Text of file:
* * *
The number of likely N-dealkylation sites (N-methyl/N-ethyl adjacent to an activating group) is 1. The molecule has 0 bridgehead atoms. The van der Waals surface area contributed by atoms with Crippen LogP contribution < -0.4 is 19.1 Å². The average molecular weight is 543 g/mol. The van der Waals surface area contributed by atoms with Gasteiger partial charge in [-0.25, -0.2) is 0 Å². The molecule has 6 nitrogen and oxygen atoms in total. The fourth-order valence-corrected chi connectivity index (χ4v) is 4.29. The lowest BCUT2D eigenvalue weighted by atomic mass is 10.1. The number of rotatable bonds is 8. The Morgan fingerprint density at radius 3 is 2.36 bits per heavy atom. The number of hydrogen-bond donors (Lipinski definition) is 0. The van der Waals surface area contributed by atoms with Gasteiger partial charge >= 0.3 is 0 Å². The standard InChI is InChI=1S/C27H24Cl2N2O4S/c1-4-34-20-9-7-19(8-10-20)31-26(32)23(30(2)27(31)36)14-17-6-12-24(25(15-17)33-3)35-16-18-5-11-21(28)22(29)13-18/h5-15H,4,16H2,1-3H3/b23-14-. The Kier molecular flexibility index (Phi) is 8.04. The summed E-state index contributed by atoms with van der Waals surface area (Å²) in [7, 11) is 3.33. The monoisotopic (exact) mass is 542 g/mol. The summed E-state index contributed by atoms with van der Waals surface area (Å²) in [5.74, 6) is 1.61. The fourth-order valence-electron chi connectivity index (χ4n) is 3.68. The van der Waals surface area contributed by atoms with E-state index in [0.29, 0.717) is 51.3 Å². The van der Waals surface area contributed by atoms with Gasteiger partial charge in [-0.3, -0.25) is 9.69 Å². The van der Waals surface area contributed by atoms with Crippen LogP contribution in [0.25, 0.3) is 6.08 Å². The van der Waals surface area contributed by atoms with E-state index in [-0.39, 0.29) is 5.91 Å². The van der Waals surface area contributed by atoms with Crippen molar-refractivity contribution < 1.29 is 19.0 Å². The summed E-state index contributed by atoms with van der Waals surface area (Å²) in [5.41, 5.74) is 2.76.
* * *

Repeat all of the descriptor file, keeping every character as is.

The number of likely N-dealkylation sites (N-methyl/N-ethyl adjacent to an activating group) is 1. The molecule has 0 bridgehead atoms. The van der Waals surface area contributed by atoms with Crippen LogP contribution < -0.4 is 19.1 Å². The average molecular weight is 543 g/mol. The van der Waals surface area contributed by atoms with Gasteiger partial charge in [-0.25, -0.2) is 0 Å². The molecule has 6 nitrogen and oxygen atoms in total. The fourth-order valence-corrected chi connectivity index (χ4v) is 4.29. The lowest BCUT2D eigenvalue weighted by atomic mass is 10.1. The number of rotatable bonds is 8. The Morgan fingerprint density at radius 3 is 2.36 bits per heavy atom. The number of hydrogen-bond donors (Lipinski definition) is 0. The van der Waals surface area contributed by atoms with Gasteiger partial charge >= 0.3 is 0 Å². The standard InChI is InChI=1S/C27H24Cl2N2O4S/c1-4-34-20-9-7-19(8-10-20)31-26(32)23(30(2)27(31)36)14-17-6-12-24(25(15-17)33-3)35-16-18-5-11-21(28)22(29)13-18/h5-15H,4,16H2,1-3H3/b23-14-. The Kier molecular flexibility index (Phi) is 8.04. The summed E-state index contributed by atoms with van der Waals surface area (Å²) in [7, 11) is 3.33. The monoisotopic (exact) mass is 542 g/mol. The summed E-state index contributed by atoms with van der Waals surface area (Å²) in [5.74, 6) is 1.61. The fourth-order valence-electron chi connectivity index (χ4n) is 3.68. The van der Waals surface area contributed by atoms with E-state index in [0.29, 0.717) is 51.3 Å². The van der Waals surface area contributed by atoms with Gasteiger partial charge in [-0.3, -0.25) is 9.69 Å². The van der Waals surface area contributed by atoms with Crippen LogP contribution in [0.25, 0.3) is 6.08 Å². The van der Waals surface area contributed by atoms with E-state index in [-0.39, 0.29) is 5.91 Å². The van der Waals surface area contributed by atoms with Crippen molar-refractivity contribution < 1.29 is 19.0 Å². The summed E-state index contributed by atoms with van der Waals surface area (Å²) in [5.41, 5.74) is 2.76.